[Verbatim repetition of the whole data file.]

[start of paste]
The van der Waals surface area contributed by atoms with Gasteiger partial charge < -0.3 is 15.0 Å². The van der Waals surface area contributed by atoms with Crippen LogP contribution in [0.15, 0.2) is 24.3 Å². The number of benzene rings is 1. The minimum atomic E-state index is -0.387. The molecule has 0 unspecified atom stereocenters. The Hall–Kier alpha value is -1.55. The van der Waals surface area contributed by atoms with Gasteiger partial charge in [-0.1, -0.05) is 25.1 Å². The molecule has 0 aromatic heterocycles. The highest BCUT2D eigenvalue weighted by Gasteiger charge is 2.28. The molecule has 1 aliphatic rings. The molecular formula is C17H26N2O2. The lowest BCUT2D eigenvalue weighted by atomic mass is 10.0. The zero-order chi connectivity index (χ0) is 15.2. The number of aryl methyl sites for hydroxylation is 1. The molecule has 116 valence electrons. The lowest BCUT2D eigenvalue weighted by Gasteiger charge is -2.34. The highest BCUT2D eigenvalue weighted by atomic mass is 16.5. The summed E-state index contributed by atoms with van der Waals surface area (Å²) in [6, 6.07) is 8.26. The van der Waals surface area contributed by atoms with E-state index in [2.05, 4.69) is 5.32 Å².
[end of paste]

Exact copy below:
The van der Waals surface area contributed by atoms with Gasteiger partial charge < -0.3 is 15.0 Å². The van der Waals surface area contributed by atoms with Crippen LogP contribution in [0.15, 0.2) is 24.3 Å². The number of benzene rings is 1. The minimum atomic E-state index is -0.387. The molecule has 0 unspecified atom stereocenters. The Hall–Kier alpha value is -1.55. The van der Waals surface area contributed by atoms with Gasteiger partial charge in [-0.1, -0.05) is 25.1 Å². The molecule has 0 aromatic heterocycles. The highest BCUT2D eigenvalue weighted by Gasteiger charge is 2.28. The molecule has 1 aliphatic rings. The molecular formula is C17H26N2O2. The lowest BCUT2D eigenvalue weighted by atomic mass is 10.0. The zero-order chi connectivity index (χ0) is 15.2. The number of aryl methyl sites for hydroxylation is 1. The molecule has 116 valence electrons. The lowest BCUT2D eigenvalue weighted by Gasteiger charge is -2.34. The highest BCUT2D eigenvalue weighted by atomic mass is 16.5. The summed E-state index contributed by atoms with van der Waals surface area (Å²) in [6, 6.07) is 8.26. The van der Waals surface area contributed by atoms with E-state index in [2.05, 4.69) is 5.32 Å².